Next Saturday the Catholic community in Portadown will be besieged by Orangemen and placed under curfew by the RUC. The response and approach of the British government to this critical issue will be monitored very closely, both here in Ireland and internationally. Mr Blair's government must not behave as the Major government did. To do so would send a strong signal that one British government is much like another. It would say to nationalists that unionists rule whether it is on the streets or at the negotiation table.

In the politics of domination, cultural and religious differences become weapons of subordination and division. In the context of genuine equality and a shared search of finding ways and means of living together cultural and religious difference become simply part of our diversity as a people. The British government has a responsibility to create a level playing pitch.

What is required is a new situation in which justice takes precedence over expediency. What is required is a shift away from the negative power of the unionist veto towards the positive power of consent; of seeking consent through dialogue and negotiation.

The Union is the Central Issue


The role of the new Irish government is critical. It has the responsibility to advance the aim of Irish unity and independence, and the achievement of civil and democratic rights and equality. It must demonstrate the political will to move forward and ensure any obstacles to progress in negotiations are removed. This requires a strategy.

British governments unashamedly promote British national interests. Irish governments must do likewise. Ireland is no longer the junior partner in Anglo-Irish relationships. Times have changed.

In Tony Blair's two major speeches on Ireland, he defends British interests. That's fair enough. That is what he was elected to do.

His view of the outcome of negotiations - a UK based internal arrangement, with a passing reference to cross border agreements and an Anglo/Irish Agreement mark 2 - is certainly not Sinn Féin's. I'm quite confident that it is also at odds with the views of other parties and the Irish government particularly if he is retreating from the commitments in the Downing Street Declaration and the Framework document.

Of all the constitutional matters for negotiations, the union is the central one. Tony Blair has outlined his governments negotiation stance as the continuation of the union with Britain. If negotiations are to be real and meaningful then there must be a parallel position on the side of nationalist Ireland.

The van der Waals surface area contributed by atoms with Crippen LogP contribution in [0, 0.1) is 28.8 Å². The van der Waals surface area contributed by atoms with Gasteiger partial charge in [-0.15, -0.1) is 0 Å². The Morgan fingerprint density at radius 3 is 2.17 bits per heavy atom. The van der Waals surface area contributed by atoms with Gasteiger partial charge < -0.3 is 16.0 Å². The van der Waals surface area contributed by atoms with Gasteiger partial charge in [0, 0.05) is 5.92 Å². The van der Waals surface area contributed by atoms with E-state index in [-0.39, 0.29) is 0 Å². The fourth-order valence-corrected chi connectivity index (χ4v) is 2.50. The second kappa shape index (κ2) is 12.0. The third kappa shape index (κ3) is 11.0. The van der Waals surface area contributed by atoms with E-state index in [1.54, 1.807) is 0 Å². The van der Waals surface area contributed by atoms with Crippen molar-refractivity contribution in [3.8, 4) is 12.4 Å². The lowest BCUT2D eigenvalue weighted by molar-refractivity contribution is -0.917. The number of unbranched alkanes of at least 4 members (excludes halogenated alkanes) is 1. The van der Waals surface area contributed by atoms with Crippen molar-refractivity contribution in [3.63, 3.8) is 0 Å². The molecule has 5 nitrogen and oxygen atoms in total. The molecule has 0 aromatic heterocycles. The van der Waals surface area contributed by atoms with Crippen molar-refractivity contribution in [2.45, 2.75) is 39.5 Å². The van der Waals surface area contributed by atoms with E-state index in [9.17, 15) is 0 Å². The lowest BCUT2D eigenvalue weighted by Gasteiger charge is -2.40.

Sinn Féin will enter any negotiations as an Irish republican party seeking national self-determination for the Irish people. Partition is wrong. It is a failure of the past which must be put right. British policy is divisive and detrimental to the interests of all the Irish people. It is our view that an independent United Ireland achieved by agreement offers the best and most durable basis for peace and stability. An internal six county arrangement cannot work. There has to be fundamental constitutional and political change. The status quo is unacceptable and unworkable. The six county statelet cannot self-determine its future.

If self-determination is to be more than another empty formula of words it is the people of Ireland who will have to work out what agreed goals are possible and attainable. Ultimately there must be a basis for consensus in such matters if there is to be a durable settlement.

The Imperative of Peace


These are testing and difficult times. Sinn Féin is taking a positive and constructive approach to all that Mr Blair, and his officials have said or written. We want a peace process. We have invested enormous time and energy in achieving a credible talks process. Clarity on the key issues, but especially decommissioning, is absolutely essential. Clarity is the cornerstone on which a new peace process can be built.

It was Senator Mitchell who advised, ``If the focus remains on the past, the past will become the future and that is something that no one can desire''. Slamming doors to dialogue, marginalising and abusing people, reinforcing prejudice and mindsets, these and much more led to a bloody cycle of conflict.

The imperative now must be to rebuild the peace process and break this cycle. That requires a fresh approach, new language and new thinking. It requires the British government to recognise Sinn Féin's democratic mandate which was strengthened in the last three elections in Ireland. The double standards at work within the Stormont talks is a constant source of grievance.

There can be no solution without equality and justice. There can be no solution without mutual respect and understanding of each others position. And there can be no solution through exclusion.

Sinn Féin wants to and we will play our full part in making peace. We want to achieve a democratic settlement which will remove forever the threat or use of force by any side.

Progress is dependent upon the creation of a meaningful and inclusive process of negotiation. We share a common responsibility to make that happen. It will require frank and genuine dialogue and good faith. More than anything else at this time it needs the British government to move speedily to spell out how decommissioning will not block negotiations and what confidence building measures will be introduced quickly.

The new British government knows precisely what is required and knows just as precisely our position on the issues of concern. Let London face up its responsibilities. Sinn Féin has never dodged our responsibilities. Let each of us put behind us the failures of the past, the lack of confidence, the distrust. We can do business, if political will exists on all sides. A lasting peace in Ireland is the prize.